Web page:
I shot this photo while on a trip in the Northern Channel Islands in mid-November 2013. The Dendronotus iris has a veracious appetite for tube-dwelling anemones. They range widely in size and color, and are found throughout the Pacific coast of North America.

When this giant Nudi detects an anemone (its favorite food source) nearby, it slowly moves in for the kill, leaning back on its haunches and lunging forward in an all-out assault. The anemone typically retracts itself in an attempt to protect itself, inadvertently pulling in the attacker inside to finish the job. With a well-planned nudi attack, the tube-dwelling Anemone rarely comes out the victor.

On this particular dive I located the eggs near the 60 foot mark on a sandy bottom, and after looking around for about 10 minutes I located the predator feeding. In the next 40 minutes I watched it feed on at least four others.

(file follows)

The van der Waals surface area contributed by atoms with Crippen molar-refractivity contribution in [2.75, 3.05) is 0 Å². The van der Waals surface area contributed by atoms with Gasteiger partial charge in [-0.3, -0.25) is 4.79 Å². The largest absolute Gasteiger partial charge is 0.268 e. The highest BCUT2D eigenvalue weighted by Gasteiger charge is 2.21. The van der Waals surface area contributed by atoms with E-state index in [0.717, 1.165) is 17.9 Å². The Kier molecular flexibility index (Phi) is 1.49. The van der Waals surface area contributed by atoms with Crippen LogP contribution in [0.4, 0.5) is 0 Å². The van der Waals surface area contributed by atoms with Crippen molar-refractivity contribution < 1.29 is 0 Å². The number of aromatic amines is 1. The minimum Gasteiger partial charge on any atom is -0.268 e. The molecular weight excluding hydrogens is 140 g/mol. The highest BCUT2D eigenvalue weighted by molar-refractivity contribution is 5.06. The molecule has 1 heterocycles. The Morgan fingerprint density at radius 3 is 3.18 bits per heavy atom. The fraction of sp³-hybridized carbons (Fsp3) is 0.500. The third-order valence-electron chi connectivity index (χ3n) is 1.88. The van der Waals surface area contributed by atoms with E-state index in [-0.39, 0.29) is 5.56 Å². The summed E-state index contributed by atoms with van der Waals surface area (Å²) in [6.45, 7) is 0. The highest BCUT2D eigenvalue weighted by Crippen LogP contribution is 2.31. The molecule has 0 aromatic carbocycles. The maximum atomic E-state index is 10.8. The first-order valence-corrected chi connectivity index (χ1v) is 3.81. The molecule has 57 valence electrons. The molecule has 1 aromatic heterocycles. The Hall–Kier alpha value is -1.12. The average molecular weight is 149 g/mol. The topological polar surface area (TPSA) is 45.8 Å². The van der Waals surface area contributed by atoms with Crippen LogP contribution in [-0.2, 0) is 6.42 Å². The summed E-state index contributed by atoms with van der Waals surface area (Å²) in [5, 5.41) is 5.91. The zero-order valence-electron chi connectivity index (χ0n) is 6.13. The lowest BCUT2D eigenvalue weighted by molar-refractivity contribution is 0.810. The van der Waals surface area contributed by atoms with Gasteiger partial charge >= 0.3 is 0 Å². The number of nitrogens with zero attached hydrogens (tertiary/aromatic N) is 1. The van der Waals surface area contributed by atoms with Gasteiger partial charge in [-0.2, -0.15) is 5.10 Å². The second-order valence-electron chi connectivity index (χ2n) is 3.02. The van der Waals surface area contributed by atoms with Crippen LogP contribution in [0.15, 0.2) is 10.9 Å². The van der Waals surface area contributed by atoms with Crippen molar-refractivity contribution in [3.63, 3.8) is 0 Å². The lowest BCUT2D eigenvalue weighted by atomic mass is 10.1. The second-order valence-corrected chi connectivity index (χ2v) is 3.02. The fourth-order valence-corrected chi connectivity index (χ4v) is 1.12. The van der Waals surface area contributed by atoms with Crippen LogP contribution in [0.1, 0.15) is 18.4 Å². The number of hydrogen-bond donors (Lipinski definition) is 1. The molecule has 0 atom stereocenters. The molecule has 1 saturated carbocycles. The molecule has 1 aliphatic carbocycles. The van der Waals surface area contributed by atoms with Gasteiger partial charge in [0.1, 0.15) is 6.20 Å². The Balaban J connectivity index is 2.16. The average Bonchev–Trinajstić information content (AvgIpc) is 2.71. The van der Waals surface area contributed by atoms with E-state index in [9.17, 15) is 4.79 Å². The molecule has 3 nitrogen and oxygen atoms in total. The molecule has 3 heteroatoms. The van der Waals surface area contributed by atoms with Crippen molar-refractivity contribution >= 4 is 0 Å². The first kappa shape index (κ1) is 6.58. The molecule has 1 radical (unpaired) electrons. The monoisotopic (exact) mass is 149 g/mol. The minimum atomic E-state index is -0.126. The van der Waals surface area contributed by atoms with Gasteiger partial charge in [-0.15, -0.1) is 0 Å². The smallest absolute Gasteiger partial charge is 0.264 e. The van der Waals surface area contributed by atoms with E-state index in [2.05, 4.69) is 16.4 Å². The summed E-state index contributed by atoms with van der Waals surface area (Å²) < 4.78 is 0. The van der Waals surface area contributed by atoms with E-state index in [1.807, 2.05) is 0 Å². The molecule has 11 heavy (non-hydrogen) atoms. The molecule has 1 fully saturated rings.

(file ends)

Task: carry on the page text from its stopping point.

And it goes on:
The coldest times of the year can yield some of the highest Nudi counts on many dive sites in California and Baja. My record to date is 23 different species on a three-tank day. These are fascinating creatures that every diver can enjoy – so get out there and start looking for the little beauties!

Photo and story by Mike Bartick
See Mike’s other great work at SaltwaterPhoto.com!

California hosts over 100 different types of native Nudibranchs. Have you seen one you would like to share? Drop us an email with a photo, description, and the story behind it, and we’ll share it!